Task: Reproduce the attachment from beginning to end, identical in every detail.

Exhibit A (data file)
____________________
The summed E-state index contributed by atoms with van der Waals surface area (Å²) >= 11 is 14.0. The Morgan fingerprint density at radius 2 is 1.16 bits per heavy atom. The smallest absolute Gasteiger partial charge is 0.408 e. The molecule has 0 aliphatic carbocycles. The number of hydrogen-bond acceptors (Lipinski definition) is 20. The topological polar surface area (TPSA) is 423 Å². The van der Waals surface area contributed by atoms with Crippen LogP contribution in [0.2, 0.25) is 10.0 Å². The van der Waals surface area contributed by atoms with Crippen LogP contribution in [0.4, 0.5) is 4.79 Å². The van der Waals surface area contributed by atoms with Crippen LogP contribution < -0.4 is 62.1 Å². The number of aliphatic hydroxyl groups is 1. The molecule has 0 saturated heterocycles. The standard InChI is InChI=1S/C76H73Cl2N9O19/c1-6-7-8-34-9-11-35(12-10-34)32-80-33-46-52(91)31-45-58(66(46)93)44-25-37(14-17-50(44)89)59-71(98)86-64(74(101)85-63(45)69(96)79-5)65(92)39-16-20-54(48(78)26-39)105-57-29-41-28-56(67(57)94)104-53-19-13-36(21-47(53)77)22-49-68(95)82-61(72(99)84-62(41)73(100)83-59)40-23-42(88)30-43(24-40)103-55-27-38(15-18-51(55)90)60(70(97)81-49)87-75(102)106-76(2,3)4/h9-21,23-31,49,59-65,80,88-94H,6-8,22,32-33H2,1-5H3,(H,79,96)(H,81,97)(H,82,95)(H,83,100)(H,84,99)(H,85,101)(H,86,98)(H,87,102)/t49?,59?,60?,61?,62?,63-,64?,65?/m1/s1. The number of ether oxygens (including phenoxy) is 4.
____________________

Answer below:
The summed E-state index contributed by atoms with van der Waals surface area (Å²) >= 11 is 14.0. The Morgan fingerprint density at radius 2 is 1.16 bits per heavy atom. The smallest absolute Gasteiger partial charge is 0.408 e. The molecule has 0 aliphatic carbocycles. The number of hydrogen-bond acceptors (Lipinski definition) is 20. The topological polar surface area (TPSA) is 423 Å². The van der Waals surface area contributed by atoms with Crippen LogP contribution in [0.2, 0.25) is 10.0 Å². The van der Waals surface area contributed by atoms with Crippen LogP contribution in [0.4, 0.5) is 4.79 Å². The van der Waals surface area contributed by atoms with Crippen LogP contribution < -0.4 is 62.1 Å². The number of aliphatic hydroxyl groups is 1. The molecule has 0 saturated heterocycles. The standard InChI is InChI=1S/C76H73Cl2N9O19/c1-6-7-8-34-9-11-35(12-10-34)32-80-33-46-52(91)31-45-58(66(46)93)44-25-37(14-17-50(44)89)59-71(98)86-64(74(101)85-63(45)69(96)79-5)65(92)39-16-20-54(48(78)26-39)105-57-29-41-28-56(67(57)94)104-53-19-13-36(21-47(53)77)22-49-68(95)82-61(72(99)84-62(41)73(100)83-59)40-23-42(88)30-43(24-40)103-55-27-38(15-18-51(55)90)60(70(97)81-49)87-75(102)106-76(2,3)4/h9-21,23-31,49,59-65,80,88-94H,6-8,22,32-33H2,1-5H3,(H,79,96)(H,81,97)(H,82,95)(H,83,100)(H,84,99)(H,85,101)(H,86,98)(H,87,102)/t49?,59?,60?,61?,62?,63-,64?,65?/m1/s1. The number of ether oxygens (including phenoxy) is 4.